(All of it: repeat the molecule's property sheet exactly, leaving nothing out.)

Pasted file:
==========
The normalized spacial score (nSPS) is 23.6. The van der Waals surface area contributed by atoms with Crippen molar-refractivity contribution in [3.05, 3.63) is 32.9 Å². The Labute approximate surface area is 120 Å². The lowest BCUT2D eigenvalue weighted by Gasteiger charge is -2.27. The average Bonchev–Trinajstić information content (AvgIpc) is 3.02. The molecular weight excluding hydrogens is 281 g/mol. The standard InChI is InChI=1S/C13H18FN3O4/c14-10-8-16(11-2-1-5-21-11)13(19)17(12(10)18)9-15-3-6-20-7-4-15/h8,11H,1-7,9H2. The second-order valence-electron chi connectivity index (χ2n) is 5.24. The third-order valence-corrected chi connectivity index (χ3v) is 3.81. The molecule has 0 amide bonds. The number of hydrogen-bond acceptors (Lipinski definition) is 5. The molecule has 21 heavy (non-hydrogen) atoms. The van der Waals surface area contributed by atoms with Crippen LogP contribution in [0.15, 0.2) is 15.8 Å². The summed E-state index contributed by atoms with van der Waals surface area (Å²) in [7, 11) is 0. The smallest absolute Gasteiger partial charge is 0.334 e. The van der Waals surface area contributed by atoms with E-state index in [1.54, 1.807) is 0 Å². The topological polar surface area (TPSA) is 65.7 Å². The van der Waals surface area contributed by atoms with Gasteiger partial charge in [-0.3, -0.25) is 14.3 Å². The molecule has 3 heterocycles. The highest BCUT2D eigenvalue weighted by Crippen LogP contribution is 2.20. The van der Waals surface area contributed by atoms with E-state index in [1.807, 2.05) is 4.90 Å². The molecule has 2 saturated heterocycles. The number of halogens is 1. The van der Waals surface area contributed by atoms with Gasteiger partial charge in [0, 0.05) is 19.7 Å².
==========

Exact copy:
The normalized spacial score (nSPS) is 23.6. The van der Waals surface area contributed by atoms with Crippen molar-refractivity contribution in [3.05, 3.63) is 32.9 Å². The Labute approximate surface area is 120 Å². The lowest BCUT2D eigenvalue weighted by Gasteiger charge is -2.27. The average Bonchev–Trinajstić information content (AvgIpc) is 3.02. The molecular weight excluding hydrogens is 281 g/mol. The standard InChI is InChI=1S/C13H18FN3O4/c14-10-8-16(11-2-1-5-21-11)13(19)17(12(10)18)9-15-3-6-20-7-4-15/h8,11H,1-7,9H2. The second-order valence-electron chi connectivity index (χ2n) is 5.24. The third-order valence-corrected chi connectivity index (χ3v) is 3.81. The molecule has 0 amide bonds. The number of hydrogen-bond acceptors (Lipinski definition) is 5. The molecule has 21 heavy (non-hydrogen) atoms. The van der Waals surface area contributed by atoms with Crippen LogP contribution in [0.15, 0.2) is 15.8 Å². The summed E-state index contributed by atoms with van der Waals surface area (Å²) in [7, 11) is 0. The smallest absolute Gasteiger partial charge is 0.334 e. The van der Waals surface area contributed by atoms with E-state index in [1.54, 1.807) is 0 Å². The topological polar surface area (TPSA) is 65.7 Å². The van der Waals surface area contributed by atoms with Gasteiger partial charge in [-0.3, -0.25) is 14.3 Å². The molecule has 3 heterocycles. The highest BCUT2D eigenvalue weighted by Crippen LogP contribution is 2.20. The van der Waals surface area contributed by atoms with E-state index in [1.807, 2.05) is 4.90 Å². The molecule has 2 saturated heterocycles. The number of halogens is 1. The van der Waals surface area contributed by atoms with Gasteiger partial charge in [0, 0.05) is 19.7 Å².